What if a Gitmo detainee is acquitted? It’s hypothetical …

June 9, 2009

The Obama administration doesn’t want to talk about what might happen if a New York court acquits a Guantanamo Bay terrorism suspect.
Ahmed Khalfan Ghailani, a Tanzanian, Tuesday became the first Guantanamo prisoner sent to the United States for trial. He pleaded not guilty in a Manhattan court.

Ghailani is accused of conspiring to bomb the U.S. embassies in Tanzania and Kenya in 1998, killing 224 people. He had been held at the U.S. naval base in Cuba since 2006.

His transfer to New York was seen as a test case for President Barack Obama’s effort to close the controversial prison for foreign terrorism suspects.

A key question in dealing with the detainees has been whether to try them in military or civil courts. So has the issue of what to do with prisoners who are acquitted.

White House spokesman Robert Gibbs refused Tuesday to say whether the administration would set Ghailani free if he was acquitted.

He was asked the question repeatedly at a White House briefing. Here are his replies:

“Well, I’m not going to get into hypotheticals.”

“I’m not going to get into hypotheticals about the court cases either.”

“Well, let’s discuss that if it ever comes to fruition.”

“I’m not going to get into hypotheticals about how certain cases may or may not play out.”

“I’m not willing to get into playing hypothetical games.”

“I’m not debating legal principles. I’m just not getting into the hypothetical back and forth of what happens on a case.”

“I am not going to get into the hypotheticals about specific outcomes of cases.”

“We will talk about what happens about a verdict when a verdict comes.”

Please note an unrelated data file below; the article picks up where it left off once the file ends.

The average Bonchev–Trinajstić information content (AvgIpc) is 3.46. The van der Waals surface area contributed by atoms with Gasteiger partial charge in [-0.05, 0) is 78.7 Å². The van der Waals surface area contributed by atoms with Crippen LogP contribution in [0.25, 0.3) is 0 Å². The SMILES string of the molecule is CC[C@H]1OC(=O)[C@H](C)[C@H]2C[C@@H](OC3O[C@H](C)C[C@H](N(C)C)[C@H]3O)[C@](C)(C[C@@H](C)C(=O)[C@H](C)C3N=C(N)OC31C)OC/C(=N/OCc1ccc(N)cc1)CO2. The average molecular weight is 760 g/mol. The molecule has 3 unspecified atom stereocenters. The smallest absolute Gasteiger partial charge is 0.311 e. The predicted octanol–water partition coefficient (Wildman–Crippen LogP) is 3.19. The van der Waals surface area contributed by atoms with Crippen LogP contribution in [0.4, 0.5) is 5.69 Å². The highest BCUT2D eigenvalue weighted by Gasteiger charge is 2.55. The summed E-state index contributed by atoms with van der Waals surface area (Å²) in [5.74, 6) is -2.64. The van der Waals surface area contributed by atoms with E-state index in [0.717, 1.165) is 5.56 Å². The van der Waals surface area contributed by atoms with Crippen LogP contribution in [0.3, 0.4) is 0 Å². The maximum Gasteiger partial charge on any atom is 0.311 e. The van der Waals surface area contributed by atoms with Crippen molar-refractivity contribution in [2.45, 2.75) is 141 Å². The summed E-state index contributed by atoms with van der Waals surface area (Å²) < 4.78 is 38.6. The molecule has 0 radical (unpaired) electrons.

“And I’m, in this specific case, not going to get into those hypotheticals.”

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Photo credit: Reuters/Kevin Lamarque (Gibbs at a briefing earlier this year); Reuters/Christine Cornell (Artist rendition of Ghailani at hearing on Tuesday in New York)


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The administration would then have a hell of a dilemma. You’ve held somebody for years, incommunicado, and now a civilian court has found the person not guilty or has been acquitted. Now what do you do? IMHO, compensation, repatriation, and an apology from the POTS would be in order.

I bet they don’t want to talk about it…

Posted by Al Reaud | Report as abusive

Al, the federal justice system is full of kangaroo courts. He is not my favorite Senator but look at what happened to Ted Stevens. He spent millions proving the Federal Prosecutors put a liar on the stand to get him convicted. The same group of attorneys were subsequently found to have engaged in misconduct in twelve other detainees cases before the same Judge Sullivan.

Do you really think any detainee if tried in Federal Court will be found not guilty?

Posted by Anubis | Report as abusive

We’ve already released hundreds from Gitmo and other places. They have been given back to their own countries:More than 530 Guantanamo prisoners were subsequently freed or transferred to other nations under the Bush administration, and two have been released since Obama took office in January.

Posted by ellroon | Report as abusive

Some of the prisoners could be acquitted, or will get out after serving their terms. This is the case of Ahmed Ressam, the Millenium Bomber, who plotted to blow up the Los Angeles Internation Airport on New Year’s Eve 1999. Ressem is scheduled to be released as early as 2016 because of a plea deal in which ge gave up valuable information on terror camps in Afghanistan. So what? They won’t be allowed to loiter in my neighborhood. We have a system in place to deal with their deportation, although rendition for the purpose of torture is no longer allowed. At least that’s what the government wants us to think.

Posted by Paul Solomon | Report as abusive